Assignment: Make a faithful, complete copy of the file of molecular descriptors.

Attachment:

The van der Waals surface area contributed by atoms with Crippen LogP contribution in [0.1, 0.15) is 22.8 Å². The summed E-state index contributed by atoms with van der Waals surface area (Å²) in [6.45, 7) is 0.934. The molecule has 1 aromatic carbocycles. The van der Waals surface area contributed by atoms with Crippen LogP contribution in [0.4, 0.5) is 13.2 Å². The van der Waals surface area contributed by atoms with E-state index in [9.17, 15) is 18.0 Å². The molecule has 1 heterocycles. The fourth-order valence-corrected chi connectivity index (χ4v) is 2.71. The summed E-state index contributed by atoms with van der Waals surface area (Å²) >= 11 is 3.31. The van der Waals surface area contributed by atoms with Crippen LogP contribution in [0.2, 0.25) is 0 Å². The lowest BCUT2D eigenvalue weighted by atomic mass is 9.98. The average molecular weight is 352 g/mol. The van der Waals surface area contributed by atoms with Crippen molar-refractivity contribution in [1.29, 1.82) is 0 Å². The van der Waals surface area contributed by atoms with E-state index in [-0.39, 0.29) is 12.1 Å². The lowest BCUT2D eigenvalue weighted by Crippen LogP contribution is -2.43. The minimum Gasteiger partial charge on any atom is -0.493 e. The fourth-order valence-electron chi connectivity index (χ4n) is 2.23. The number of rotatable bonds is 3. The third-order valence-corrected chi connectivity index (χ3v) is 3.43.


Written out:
The van der Waals surface area contributed by atoms with Crippen LogP contribution in [0.1, 0.15) is 22.8 Å². The summed E-state index contributed by atoms with van der Waals surface area (Å²) in [6.45, 7) is 0.934. The molecule has 1 aromatic carbocycles. The van der Waals surface area contributed by atoms with Crippen LogP contribution in [0.4, 0.5) is 13.2 Å². The van der Waals surface area contributed by atoms with E-state index in [9.17, 15) is 18.0 Å². The molecule has 1 heterocycles. The fourth-order valence-corrected chi connectivity index (χ4v) is 2.71. The summed E-state index contributed by atoms with van der Waals surface area (Å²) >= 11 is 3.31. The van der Waals surface area contributed by atoms with Crippen LogP contribution in [0.2, 0.25) is 0 Å². The lowest BCUT2D eigenvalue weighted by atomic mass is 9.98. The average molecular weight is 352 g/mol. The van der Waals surface area contributed by atoms with Crippen molar-refractivity contribution in [1.29, 1.82) is 0 Å². The van der Waals surface area contributed by atoms with E-state index in [-0.39, 0.29) is 12.1 Å². The lowest BCUT2D eigenvalue weighted by Crippen LogP contribution is -2.43. The minimum Gasteiger partial charge on any atom is -0.493 e. The fourth-order valence-electron chi connectivity index (χ4n) is 2.23. The number of rotatable bonds is 3. The third-order valence-corrected chi connectivity index (χ3v) is 3.43.